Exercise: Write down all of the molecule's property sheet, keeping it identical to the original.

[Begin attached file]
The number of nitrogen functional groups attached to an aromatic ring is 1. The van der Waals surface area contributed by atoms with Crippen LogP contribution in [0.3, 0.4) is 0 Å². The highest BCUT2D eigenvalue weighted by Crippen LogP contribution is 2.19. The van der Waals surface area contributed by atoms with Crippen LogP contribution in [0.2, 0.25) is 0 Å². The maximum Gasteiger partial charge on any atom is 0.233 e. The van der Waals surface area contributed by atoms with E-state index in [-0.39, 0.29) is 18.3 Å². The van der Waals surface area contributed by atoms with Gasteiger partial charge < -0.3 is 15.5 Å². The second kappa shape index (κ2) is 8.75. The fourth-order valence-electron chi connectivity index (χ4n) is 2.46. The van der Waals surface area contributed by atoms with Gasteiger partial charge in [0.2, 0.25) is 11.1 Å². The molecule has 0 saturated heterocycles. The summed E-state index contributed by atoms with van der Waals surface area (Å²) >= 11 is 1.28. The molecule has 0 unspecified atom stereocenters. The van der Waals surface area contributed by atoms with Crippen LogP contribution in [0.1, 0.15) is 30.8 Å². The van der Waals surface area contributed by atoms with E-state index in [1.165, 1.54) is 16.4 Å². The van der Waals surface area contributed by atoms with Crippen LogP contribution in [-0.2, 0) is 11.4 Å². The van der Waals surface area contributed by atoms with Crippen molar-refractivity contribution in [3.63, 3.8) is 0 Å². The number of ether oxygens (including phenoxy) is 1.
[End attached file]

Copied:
The number of nitrogen functional groups attached to an aromatic ring is 1. The van der Waals surface area contributed by atoms with Crippen LogP contribution in [0.3, 0.4) is 0 Å². The highest BCUT2D eigenvalue weighted by Crippen LogP contribution is 2.19. The van der Waals surface area contributed by atoms with Crippen LogP contribution in [0.2, 0.25) is 0 Å². The maximum Gasteiger partial charge on any atom is 0.233 e. The van der Waals surface area contributed by atoms with E-state index in [-0.39, 0.29) is 18.3 Å². The van der Waals surface area contributed by atoms with Gasteiger partial charge < -0.3 is 15.5 Å². The second kappa shape index (κ2) is 8.75. The fourth-order valence-electron chi connectivity index (χ4n) is 2.46. The van der Waals surface area contributed by atoms with Gasteiger partial charge in [0.2, 0.25) is 11.1 Å². The molecule has 0 saturated heterocycles. The summed E-state index contributed by atoms with van der Waals surface area (Å²) >= 11 is 1.28. The molecule has 0 unspecified atom stereocenters. The van der Waals surface area contributed by atoms with Crippen LogP contribution in [0.1, 0.15) is 30.8 Å². The van der Waals surface area contributed by atoms with E-state index in [1.165, 1.54) is 16.4 Å². The van der Waals surface area contributed by atoms with Crippen LogP contribution in [-0.2, 0) is 11.4 Å². The van der Waals surface area contributed by atoms with Crippen molar-refractivity contribution in [3.63, 3.8) is 0 Å². The number of ether oxygens (including phenoxy) is 1.